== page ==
The ongoing lawsuit between Lance Armstrong and SCA Promotions, the sports insurance company, heated up this week. First, Armstrong lost his appeal for temporary relief, which (if it had been successful) would have blocked the company from collecting $12 million in prize money that Lance Armstrong was paid for his 2002, 2003, and 2004 Tour de France victories. The loss of this appeal came during a bad week for the disgraced former cyclist, coming as it did just days after the denial of his appeal to the Dallas-based Fifth Court of Appeals.
Lance Armstrong had sought to prevent an arbitration panel from re-convening in the matter of SCA’s ongoing suit.
The ongoing legal dispute stems from a 2006 settlement between the cyclist and SCA. In the proceedings leading up to that settlement, Armstrong testified (in November 2005) that “I’ve never taken performance-enhancing.”
Both the cyclist and his former racing team insist that the 2006 settlement was the final word on the matter, despite Armstrong’s having admitted on national television, to Oprah Winfrey, that he had been doping during those victories.
Naturally, SCA Promotions and their attorney, Jeff Tillotson, view the cyclist’s televised confession to perjury in a different light. Tillotson said as much to USA Today on Friday:
“Our position is simple. No one should be able to relentlessly perjure themselves and get away with it.”
The case looks relatively simple at first glance. Lance Armstrong was under oath in 2005, and he made statements that he knew then were false. (At least, we assume Armstrong knew that a man named Lance Armstrong was doping him. We have only the victim’s (Mr. Armstrong’s) word for it. The man accused of doping him, one Lance Armstrong, has not admitted to having told his victim that he was being given performance enhancing drugs. Let’s be straight about this, even if the record gives us trouble about the details.)
The general public should be excused if, a year after his televised confession, they are confused as to why Armstrong would insist that the original settlement, which was based on his knowingly false statements, should be considered valid.
Of course, the general public would be missing the point. Armstrong is not just using legal chicanery to shield himself from the natural consequences of his actions. He is also trying, desperately, to avoid being put into situations where his natural talent for dissembling might lead to future legal consequences. The fact that he might be able to accomplish this by simply settling and returning his prize money seems, for the moment, to have eluded both the cyclist and his attorneys.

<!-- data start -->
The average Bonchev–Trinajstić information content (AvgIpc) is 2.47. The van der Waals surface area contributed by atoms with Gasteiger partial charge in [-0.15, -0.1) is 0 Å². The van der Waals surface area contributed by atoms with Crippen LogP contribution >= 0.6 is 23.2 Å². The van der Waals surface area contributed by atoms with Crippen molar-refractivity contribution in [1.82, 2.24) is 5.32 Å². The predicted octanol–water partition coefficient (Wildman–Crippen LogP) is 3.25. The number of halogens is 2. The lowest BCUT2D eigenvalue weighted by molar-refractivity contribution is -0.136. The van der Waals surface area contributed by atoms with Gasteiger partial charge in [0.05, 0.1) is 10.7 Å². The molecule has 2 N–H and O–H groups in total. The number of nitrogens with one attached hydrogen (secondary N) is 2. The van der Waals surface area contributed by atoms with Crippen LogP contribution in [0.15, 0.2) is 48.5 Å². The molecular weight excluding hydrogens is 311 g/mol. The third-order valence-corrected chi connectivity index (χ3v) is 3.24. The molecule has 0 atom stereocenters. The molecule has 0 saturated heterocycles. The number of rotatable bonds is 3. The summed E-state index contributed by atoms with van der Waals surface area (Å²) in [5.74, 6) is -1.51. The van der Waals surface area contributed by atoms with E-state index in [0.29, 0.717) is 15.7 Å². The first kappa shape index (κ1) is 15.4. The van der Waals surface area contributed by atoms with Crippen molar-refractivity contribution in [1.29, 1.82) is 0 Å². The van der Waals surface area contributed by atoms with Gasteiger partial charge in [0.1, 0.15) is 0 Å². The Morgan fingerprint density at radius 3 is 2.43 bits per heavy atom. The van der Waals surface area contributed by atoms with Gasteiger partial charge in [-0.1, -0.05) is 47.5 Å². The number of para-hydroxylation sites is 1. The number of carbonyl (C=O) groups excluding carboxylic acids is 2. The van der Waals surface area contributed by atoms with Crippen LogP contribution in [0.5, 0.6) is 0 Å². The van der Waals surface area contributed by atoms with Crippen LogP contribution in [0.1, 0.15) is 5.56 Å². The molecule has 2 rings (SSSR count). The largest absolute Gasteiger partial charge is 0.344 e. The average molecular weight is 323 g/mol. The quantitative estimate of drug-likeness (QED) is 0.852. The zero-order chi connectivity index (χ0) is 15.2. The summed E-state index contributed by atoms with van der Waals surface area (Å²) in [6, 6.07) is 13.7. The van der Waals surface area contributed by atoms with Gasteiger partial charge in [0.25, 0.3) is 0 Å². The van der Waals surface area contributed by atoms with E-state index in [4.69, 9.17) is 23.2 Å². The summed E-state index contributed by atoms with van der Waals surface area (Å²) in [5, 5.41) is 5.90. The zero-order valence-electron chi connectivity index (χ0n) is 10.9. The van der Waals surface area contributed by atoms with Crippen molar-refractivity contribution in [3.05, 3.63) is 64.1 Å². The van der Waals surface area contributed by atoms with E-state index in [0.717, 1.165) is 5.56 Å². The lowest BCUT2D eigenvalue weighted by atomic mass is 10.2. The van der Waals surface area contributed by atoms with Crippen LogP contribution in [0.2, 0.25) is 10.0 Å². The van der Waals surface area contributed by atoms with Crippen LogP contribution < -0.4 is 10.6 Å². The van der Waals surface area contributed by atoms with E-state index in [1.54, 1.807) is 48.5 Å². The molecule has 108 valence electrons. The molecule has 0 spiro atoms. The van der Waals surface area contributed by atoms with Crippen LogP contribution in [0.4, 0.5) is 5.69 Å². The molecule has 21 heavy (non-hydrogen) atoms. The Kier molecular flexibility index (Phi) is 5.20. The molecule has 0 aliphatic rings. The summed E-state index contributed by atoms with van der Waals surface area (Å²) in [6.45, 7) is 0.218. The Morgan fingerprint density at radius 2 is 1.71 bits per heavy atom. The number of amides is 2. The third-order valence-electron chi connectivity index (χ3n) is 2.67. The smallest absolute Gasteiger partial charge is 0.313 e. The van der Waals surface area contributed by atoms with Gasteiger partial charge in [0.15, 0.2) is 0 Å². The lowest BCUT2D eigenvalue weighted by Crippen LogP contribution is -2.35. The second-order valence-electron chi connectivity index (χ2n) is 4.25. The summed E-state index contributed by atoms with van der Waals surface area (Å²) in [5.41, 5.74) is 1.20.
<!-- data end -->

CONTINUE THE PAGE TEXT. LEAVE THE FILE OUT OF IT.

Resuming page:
Tillotson, for his part, seems to see the tip of a very big iceberg in all of this talk of Armstrong’s perjury, and his words to USA Today point to a deeper need on his part to see “justice” done. Perhaps that is not it, though. Perhaps this is just a grudge match between Lance Armstrong and the plucky young lawyer whose gut instinct about falsehood and graft proved to be too true, but to also carry too few consequences.
Either story fits the narrative, especially since Tillotson seems to have his heart set on another
confrontation with Lance Armstrong deposition, having written to the arbitration panel that, “SCA remains concerned about the extreme delay perpetuated by Mr. Armstrong in this matter and therefore requests the earliest possible dates for (depositions).”
No matter how you look at it, the case spells hard times for Lance Armstrong, and we should not find ourselves shocked if his smile is just a little slower, his jokes are told in a little lower voice, and he avoids saying anything at all whenever there is a camera (or even a teenager on a smartphone) in his immediate vicinity. This whole kerfuffle, this minor issue of committing fraud in the course of a court procedure, this one-time fib, is threatening to stamp out what rubble remains to represent his integrity and public character.
Of course he’s going to try to save it. Lance Armstrong has finally learned what every two-penny hustler has known since covered wagons brought snake oil to the west: You don’t go out and start telling the truth after you’re caught lying. That’s the absolute worst time to do it.
Image courtesy of Flickr.